When I first heard of this great idea for a blogathon hosted by KG’s Movie Rants, I could think of no one better to write about than Myrna Loy. After much lobbying from the Writers Guild of America as well as various heavy Hollywood hitters in the form of screenwriters, actors, and directors, Myrna Loy received her Honorary Oscar in 1991 at the old age of 86. Some receiving honorary Oscars have received Academy Award nominations and wins in their careers. It is astonishing and baffling that she did not receive any nominations despite having a body of work including 129 films! If she’s not an unsung hero, I don’t know who is.
Born in 1905 in Montana, Myrna Adele Williams grew up on a humble farm. It was after her father’s death in 1918 that her mother decided to move the family to Los Angeles, as he objected a family uproot to the City of Angels. Once the family was settled, Myrna began participating in local theatrical productions at age 15.
Myrna’s beauty caught the eye of Rudolph Valentino and subsequently Warner Brothers, where her surname was eventually changed to “Loy”. I have not seen any of her silent era films whereby she was often cast in very exotic roles. I am so accustomed to her comedic skills and endearing, relatable characters that it would be difficult to imagine her portraying a femme fatale role. Thankfully, W. S. Van Dyke took a chance and insisted on her being cast in a string of films that would change the course of her career…
The aforementioned director was at the helm of “The Thin Man”, a mystery/comedy film released in 1934 starring charismatic movie star William Powell in addition to Loy. It was released three weeks after their pairing with Clark Gable in the compelling and heartbreaking “Manhattan Melodrama”. Nick and Nora Charles are a couple who are private detectives, whimsically solving criminal cases. The electric chemistry between Powell and Loy was undeniable, launching a franchise of five more “Thin Man” films. They complemented each other extremely well, and were the yin to each other’s yang. Powell’s bravado and Loy’s subtlety made for a captivating movie experience (also, the wire-haired fox terrier Asta helped a lot!).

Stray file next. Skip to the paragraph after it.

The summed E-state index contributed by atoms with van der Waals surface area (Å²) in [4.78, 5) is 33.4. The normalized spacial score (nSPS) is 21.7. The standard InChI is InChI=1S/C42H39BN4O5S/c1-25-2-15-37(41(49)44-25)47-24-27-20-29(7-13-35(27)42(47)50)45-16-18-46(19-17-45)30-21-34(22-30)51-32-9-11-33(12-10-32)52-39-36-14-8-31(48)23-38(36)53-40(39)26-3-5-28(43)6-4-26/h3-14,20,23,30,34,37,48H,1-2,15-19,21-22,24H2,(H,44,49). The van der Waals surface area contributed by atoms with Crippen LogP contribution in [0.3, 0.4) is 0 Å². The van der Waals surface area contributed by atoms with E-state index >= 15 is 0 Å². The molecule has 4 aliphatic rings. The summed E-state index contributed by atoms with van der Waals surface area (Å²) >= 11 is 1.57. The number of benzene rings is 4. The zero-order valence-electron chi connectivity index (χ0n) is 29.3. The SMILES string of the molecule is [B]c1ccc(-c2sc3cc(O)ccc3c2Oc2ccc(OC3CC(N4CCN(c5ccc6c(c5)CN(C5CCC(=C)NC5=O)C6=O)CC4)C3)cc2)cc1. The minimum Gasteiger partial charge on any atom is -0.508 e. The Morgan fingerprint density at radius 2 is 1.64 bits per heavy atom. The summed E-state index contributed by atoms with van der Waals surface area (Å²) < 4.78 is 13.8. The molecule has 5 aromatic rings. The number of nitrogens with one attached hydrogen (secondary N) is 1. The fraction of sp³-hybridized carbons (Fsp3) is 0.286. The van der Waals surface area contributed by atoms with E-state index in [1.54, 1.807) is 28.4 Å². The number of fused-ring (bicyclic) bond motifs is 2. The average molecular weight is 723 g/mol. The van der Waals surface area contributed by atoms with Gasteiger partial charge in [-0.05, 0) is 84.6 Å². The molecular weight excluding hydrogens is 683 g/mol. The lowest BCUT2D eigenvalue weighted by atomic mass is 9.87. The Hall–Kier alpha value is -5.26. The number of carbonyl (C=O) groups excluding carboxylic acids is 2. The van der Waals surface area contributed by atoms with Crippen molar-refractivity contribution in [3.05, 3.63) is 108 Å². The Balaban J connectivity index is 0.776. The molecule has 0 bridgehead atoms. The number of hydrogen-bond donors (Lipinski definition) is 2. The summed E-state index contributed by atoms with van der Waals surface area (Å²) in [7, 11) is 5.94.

Many in her repertoire of films showcased her sharp comedic timing. Some of my favourites include “Libeled Lady”, “The Bachelor and the Bobby Soxer”, and “Mr. Blandings Builds His Dream House”. Her co-stars in these films included some of the most magnetic stars in Hollywood – Cary Grant, Jean Harlow (my personal favourite), Spencer Tracy, and Clark Gable. Her dramatic roles were also very impressive. “The Rains Came” is one great example, and her performance in “The Best Years of Our Lives” is simply stunning. Her portrayal of the spouse of a man returning from WWII is a true embodiment and representation of a wife and mother struggling to come to terms with a world and a husband forever changed by the effects of war.
Her roles in the 1950s and beyond were less in frequency than in the previous two decades. As well, her humanitarian work indicated her commitment to the betterment of mankind. She was involved in the Red Cross in WWII, co-chaired theAdvisory Council of the National Committee Against Discrimination in Housing, and was involved in UNESCO later in life. She was also a breast cancer survivor.
It is no doubt that Myrna Loy has a remarkable resume of films, and her talent is just unfathomable. As I learned while writing this post, she is an unsung hero in many ways beyond the world of film.
Fun fact: As a teenager, she posed for a statue entitled “The Fountain of Education” in 1922. It stood in front of Venice High School where she was a student. The statue was replaced in 2010 by a bronze duplicate.